It was just last week that we got the news about a couple of major insurance companies, State Farm and Progressive, refusing to insure Kias and Hyundais of a certain model year because of a serious theft problem that was discovered a year or so back.

Now, Honda owners (not all, just those with Hondas of particular model years) are being told to get out of that Honda and park it because of another problem that's far more dangerous and life threatening than being denied insurance coverage from Jake and Flo.

Getty Images
Getty Images

On Friday, The National Highway Traffic Safety Administration Fired Off A “Do Not Drive” Advisory For Certain Honda Models With Takata Airbag Inflators Due To A High Possibility That They'll Explode In A Collision

Maybe it's just me, but they had my full attention at the word "explode." Reading deeper into the problem, it's not really the fact that the airbag will explode, it's that if and when it does, you could be maimed or killed by flying shrapnel (fragments produced by an explosion).

The National Highway Traffic Safety Administration, in what could only be called an extremely serious warning, says, according to the Associated Press:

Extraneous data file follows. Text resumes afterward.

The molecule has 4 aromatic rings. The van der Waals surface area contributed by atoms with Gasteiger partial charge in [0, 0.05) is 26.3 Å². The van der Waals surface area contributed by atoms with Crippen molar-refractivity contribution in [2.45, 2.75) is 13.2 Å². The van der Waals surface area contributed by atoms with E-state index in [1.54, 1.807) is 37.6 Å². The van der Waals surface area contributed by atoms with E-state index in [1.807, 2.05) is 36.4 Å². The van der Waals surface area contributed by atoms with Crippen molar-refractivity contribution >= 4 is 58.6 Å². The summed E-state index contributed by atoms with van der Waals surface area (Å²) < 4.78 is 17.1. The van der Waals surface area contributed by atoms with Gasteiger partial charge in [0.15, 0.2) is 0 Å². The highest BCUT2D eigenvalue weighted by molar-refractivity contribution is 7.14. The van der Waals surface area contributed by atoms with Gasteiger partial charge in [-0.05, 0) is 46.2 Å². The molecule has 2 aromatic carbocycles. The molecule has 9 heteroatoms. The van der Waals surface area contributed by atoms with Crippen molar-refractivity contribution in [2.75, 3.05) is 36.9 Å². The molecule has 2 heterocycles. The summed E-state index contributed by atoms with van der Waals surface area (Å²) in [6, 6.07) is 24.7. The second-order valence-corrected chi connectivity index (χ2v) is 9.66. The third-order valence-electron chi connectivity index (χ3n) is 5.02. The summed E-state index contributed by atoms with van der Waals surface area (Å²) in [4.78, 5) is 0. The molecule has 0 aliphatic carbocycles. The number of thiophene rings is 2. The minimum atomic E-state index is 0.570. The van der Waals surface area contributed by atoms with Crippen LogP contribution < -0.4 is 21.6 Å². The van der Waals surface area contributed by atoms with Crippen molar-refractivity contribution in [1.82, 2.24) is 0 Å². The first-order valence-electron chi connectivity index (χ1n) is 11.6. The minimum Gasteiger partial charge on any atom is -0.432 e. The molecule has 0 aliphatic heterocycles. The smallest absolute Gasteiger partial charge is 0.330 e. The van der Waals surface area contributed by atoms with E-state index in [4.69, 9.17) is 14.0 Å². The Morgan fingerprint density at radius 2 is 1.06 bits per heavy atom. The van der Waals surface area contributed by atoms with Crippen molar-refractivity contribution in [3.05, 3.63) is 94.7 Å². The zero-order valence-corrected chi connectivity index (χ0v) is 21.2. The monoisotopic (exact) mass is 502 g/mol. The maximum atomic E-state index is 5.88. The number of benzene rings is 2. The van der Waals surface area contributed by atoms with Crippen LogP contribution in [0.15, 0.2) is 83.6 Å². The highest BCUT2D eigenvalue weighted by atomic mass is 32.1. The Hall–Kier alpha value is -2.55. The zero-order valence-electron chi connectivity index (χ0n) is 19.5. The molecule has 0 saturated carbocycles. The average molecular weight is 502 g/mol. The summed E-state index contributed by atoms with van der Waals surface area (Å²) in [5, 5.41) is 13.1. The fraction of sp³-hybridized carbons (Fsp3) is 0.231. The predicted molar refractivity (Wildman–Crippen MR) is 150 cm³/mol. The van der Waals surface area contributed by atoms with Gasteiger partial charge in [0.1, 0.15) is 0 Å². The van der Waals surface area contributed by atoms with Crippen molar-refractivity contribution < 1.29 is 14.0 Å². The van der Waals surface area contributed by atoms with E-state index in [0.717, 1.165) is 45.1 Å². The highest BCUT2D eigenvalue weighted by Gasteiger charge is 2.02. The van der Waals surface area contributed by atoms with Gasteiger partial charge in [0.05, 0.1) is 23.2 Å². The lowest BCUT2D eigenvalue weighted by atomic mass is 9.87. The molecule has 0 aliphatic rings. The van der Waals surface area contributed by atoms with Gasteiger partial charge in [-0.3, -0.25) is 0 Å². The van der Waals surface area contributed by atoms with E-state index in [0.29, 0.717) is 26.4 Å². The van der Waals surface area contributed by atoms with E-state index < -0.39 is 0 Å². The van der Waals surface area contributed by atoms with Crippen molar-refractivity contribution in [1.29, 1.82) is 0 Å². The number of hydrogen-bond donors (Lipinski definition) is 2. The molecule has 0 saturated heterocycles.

The risk to drivers and passengers is dire because the so-called “Alpha” inflators have a 50% chance of exploding in a crash. If the inflators blow apart, they can shoot shrapnel toward a driver’s face that could kill them or cause serious injuries.

“These inflators are two decades old now, and they pose a 50% chance of rupturing in even a minor crash,” NHTSA Acting Administrator Ann Carlson said in a statement. “Don’t gamble with your life or the life of someone you love – schedule your free repair today before it’s too late.”

Fox News reports that since 2009, the exploding airbags have killed at least 33 people worldwide. Twenty-four of the deaths took place in the U.S., along with approximately 400 injuries.

Getty Images
Getty Images

Let's Take A Look At The Cars And Model Years Included In The NHTSA "Do Not Drive" Warning, Along With What To Do If You Have One

Like most people who've bought cars, you're probably familiar with the make, model and year of the car you drive, so figuring out if you're included in this warning should be pretty easy. Here are the cars that desperately need attention:

  • 2001 and 2002 Honda Accord and Civic
  • 2002 Honda CR-V and Odyssey SUVs
  • 2003 Honda Pilot
  • 2002 and 2003 Acura 3.2 TL
  • 2003 Acura 3.2 CL

Honda said it has reached out to the owners of these particular vehicles more than 18 million times with mailed notices, emails, phone calls, and even home visits. Honda says that repairs are free and parts are available. They'll even offer free towing and a loaner vehicle if needed.

Reach out to Honda by clicking here. Check the NHTSA's recall webpage here.

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